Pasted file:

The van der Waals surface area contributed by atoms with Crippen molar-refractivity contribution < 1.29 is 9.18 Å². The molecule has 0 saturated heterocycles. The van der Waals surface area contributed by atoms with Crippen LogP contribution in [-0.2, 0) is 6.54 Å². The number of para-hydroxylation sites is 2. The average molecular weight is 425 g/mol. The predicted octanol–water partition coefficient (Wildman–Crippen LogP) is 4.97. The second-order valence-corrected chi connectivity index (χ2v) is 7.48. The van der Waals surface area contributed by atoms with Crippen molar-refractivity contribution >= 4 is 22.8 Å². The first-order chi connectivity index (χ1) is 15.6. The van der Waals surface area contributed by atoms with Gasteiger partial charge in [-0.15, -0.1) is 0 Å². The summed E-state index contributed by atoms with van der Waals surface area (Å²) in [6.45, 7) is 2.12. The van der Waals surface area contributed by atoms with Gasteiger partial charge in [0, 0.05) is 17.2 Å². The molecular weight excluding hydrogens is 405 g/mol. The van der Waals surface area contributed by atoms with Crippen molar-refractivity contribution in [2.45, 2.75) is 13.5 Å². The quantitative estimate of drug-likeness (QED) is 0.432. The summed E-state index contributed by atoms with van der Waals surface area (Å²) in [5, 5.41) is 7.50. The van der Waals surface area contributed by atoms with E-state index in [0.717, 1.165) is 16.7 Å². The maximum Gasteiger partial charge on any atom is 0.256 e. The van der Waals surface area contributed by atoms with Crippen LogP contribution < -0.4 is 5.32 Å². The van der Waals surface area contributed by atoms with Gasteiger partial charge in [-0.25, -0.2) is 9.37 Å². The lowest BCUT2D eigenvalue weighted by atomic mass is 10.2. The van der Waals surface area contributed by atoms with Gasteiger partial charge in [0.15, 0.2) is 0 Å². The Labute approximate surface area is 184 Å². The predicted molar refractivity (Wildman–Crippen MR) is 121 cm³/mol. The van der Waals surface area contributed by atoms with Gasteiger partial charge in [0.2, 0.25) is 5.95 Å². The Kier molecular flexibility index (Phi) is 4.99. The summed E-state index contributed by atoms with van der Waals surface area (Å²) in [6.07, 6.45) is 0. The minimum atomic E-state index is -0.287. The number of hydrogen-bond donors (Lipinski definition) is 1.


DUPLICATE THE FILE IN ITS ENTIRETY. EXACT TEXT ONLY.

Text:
The van der Waals surface area contributed by atoms with Crippen molar-refractivity contribution < 1.29 is 9.18 Å². The molecule has 0 saturated heterocycles. The van der Waals surface area contributed by atoms with Crippen LogP contribution in [-0.2, 0) is 6.54 Å². The number of para-hydroxylation sites is 2. The average molecular weight is 425 g/mol. The predicted octanol–water partition coefficient (Wildman–Crippen LogP) is 4.97. The second-order valence-corrected chi connectivity index (χ2v) is 7.48. The van der Waals surface area contributed by atoms with Crippen molar-refractivity contribution >= 4 is 22.8 Å². The first-order chi connectivity index (χ1) is 15.6. The van der Waals surface area contributed by atoms with Gasteiger partial charge in [-0.15, -0.1) is 0 Å². The summed E-state index contributed by atoms with van der Waals surface area (Å²) in [6.45, 7) is 2.12. The van der Waals surface area contributed by atoms with Gasteiger partial charge in [0, 0.05) is 17.2 Å². The molecular weight excluding hydrogens is 405 g/mol. The van der Waals surface area contributed by atoms with Crippen molar-refractivity contribution in [2.45, 2.75) is 13.5 Å². The quantitative estimate of drug-likeness (QED) is 0.432. The summed E-state index contributed by atoms with van der Waals surface area (Å²) in [5, 5.41) is 7.50. The van der Waals surface area contributed by atoms with E-state index in [0.717, 1.165) is 16.7 Å². The maximum Gasteiger partial charge on any atom is 0.256 e. The van der Waals surface area contributed by atoms with Crippen LogP contribution < -0.4 is 5.32 Å². The van der Waals surface area contributed by atoms with Gasteiger partial charge in [-0.25, -0.2) is 9.37 Å². The lowest BCUT2D eigenvalue weighted by atomic mass is 10.2. The van der Waals surface area contributed by atoms with Gasteiger partial charge in [0.15, 0.2) is 0 Å². The Labute approximate surface area is 184 Å². The predicted molar refractivity (Wildman–Crippen MR) is 121 cm³/mol. The van der Waals surface area contributed by atoms with Gasteiger partial charge in [0.2, 0.25) is 5.95 Å². The Kier molecular flexibility index (Phi) is 4.99. The summed E-state index contributed by atoms with van der Waals surface area (Å²) in [6.07, 6.45) is 0. The minimum atomic E-state index is -0.287. The number of hydrogen-bond donors (Lipinski definition) is 1.